PGE's recent announcement that it plans to take part in the Energa IPO offers yet another note of caution for investors looking at Poland's tangled power market. VTB Capital analysts suggested on November 14 that such a move is unlikely to cheer minorities in PGE given the ongoing pressure on the company. It "would depend on Energa's valuation," they note, but warn that "reinvesting operating cash flows into equity instead of paying dividends in the current deteriorating environment is unlikely to be well perceived by the market."
Energa's heavy presence in renewables - over 36% of its portfolio is in water, onshore wind and biomass, according to PAP - creates another worry. Investors in green energy in Poland have been arguing with Warsaw over a new subsidies programme for over a year, with the government proposing a drastic cut in support, particularly for onshore wind and co-firing (coal and biomass).
On the plus side, at many companies investors have benefitted recently from the government's demands for high dividend payouts in a bid to shore up state finances. Despite suggestions that the overall haul is set to reduce next year, Energa said it plans to boost its dividend. The company said it will pay out as much as PLN400m from 2013 earnings, with a further PLN500m from 2014 profit, which would constitute a ratio of more than 90%.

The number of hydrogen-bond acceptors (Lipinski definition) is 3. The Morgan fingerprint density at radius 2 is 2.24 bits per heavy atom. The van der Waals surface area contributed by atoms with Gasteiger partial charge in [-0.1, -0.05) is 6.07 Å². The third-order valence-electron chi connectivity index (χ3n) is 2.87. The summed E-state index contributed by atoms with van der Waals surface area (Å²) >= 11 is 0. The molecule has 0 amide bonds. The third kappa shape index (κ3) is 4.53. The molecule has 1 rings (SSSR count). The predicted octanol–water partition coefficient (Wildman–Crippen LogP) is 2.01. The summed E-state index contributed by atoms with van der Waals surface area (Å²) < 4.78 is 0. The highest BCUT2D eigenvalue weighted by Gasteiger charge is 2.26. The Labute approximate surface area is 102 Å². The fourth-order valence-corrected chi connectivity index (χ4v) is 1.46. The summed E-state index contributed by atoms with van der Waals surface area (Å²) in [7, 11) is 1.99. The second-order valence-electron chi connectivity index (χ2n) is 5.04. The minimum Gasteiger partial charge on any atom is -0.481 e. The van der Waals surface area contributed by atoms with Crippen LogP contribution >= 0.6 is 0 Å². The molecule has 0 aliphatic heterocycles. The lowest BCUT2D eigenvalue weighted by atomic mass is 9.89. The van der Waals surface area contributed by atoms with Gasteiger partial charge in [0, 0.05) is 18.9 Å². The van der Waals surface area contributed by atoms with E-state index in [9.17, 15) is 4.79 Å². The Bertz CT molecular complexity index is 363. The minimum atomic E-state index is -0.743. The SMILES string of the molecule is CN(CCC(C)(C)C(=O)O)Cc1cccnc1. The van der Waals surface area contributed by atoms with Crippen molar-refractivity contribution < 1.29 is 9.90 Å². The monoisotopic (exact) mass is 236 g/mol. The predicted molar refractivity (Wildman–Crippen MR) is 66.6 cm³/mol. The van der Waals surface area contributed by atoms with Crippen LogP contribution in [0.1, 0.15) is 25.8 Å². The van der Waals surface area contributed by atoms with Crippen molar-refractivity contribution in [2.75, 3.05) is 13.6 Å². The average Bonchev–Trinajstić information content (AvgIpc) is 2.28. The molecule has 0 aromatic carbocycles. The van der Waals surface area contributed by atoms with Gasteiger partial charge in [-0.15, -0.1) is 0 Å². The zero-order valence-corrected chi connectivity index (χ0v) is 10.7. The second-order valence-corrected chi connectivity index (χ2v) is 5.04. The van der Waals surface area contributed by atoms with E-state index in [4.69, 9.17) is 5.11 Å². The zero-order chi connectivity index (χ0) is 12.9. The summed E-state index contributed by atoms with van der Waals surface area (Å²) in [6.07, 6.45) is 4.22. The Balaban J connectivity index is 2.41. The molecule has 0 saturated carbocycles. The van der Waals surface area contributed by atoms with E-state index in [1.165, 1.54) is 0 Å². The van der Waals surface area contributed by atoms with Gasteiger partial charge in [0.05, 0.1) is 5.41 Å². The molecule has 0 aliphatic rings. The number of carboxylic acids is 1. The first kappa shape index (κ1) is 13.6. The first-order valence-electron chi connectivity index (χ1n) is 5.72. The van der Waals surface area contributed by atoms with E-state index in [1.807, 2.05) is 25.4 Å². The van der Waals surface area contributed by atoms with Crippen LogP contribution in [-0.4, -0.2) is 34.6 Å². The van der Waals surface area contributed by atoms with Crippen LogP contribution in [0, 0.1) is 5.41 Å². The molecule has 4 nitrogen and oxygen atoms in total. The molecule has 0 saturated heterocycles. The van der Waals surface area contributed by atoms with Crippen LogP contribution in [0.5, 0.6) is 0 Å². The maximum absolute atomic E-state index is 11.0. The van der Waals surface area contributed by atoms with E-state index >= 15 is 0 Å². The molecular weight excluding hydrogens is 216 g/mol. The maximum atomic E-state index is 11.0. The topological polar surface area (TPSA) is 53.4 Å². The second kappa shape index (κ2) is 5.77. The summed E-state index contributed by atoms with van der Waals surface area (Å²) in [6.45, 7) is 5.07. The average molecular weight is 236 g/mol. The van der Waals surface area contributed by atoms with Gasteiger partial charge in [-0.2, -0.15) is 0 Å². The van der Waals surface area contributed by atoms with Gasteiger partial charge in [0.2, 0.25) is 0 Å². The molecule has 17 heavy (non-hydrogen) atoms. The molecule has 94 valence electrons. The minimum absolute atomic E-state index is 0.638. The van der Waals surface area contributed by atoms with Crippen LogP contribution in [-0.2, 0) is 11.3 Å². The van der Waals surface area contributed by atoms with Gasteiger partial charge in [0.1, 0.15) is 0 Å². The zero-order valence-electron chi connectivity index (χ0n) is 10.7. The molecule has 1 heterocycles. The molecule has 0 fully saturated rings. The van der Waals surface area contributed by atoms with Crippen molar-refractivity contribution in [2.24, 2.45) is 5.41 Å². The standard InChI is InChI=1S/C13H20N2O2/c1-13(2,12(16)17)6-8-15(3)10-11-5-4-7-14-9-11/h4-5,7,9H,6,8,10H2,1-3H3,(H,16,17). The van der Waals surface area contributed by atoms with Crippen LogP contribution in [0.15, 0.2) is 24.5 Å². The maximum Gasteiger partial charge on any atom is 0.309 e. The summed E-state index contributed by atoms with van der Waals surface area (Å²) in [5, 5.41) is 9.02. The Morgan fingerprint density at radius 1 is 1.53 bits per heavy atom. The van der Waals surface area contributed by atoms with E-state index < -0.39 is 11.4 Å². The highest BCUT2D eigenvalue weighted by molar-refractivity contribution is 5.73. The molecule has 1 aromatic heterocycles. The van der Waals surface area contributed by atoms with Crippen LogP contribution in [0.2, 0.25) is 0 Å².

Energa's results also appear to be recovering, with the company reporting net profit rose 15% year on year in the first nine months of 2013, compared with a drop of 31% last year. Several other Polish utilities also beat expectations in third quarter financial results.
Still, Warsaw looks to have taken the concerns on board in order to get the float out of the door while it can. Bookrunners sounding out potential investors for the IPO in early November suggested to Reuters that interest would be provoked by a valuation of Energa at PLN6.4bn-10bn. That would see the 34.2% stake raise PLN2.2bn-3.4bn.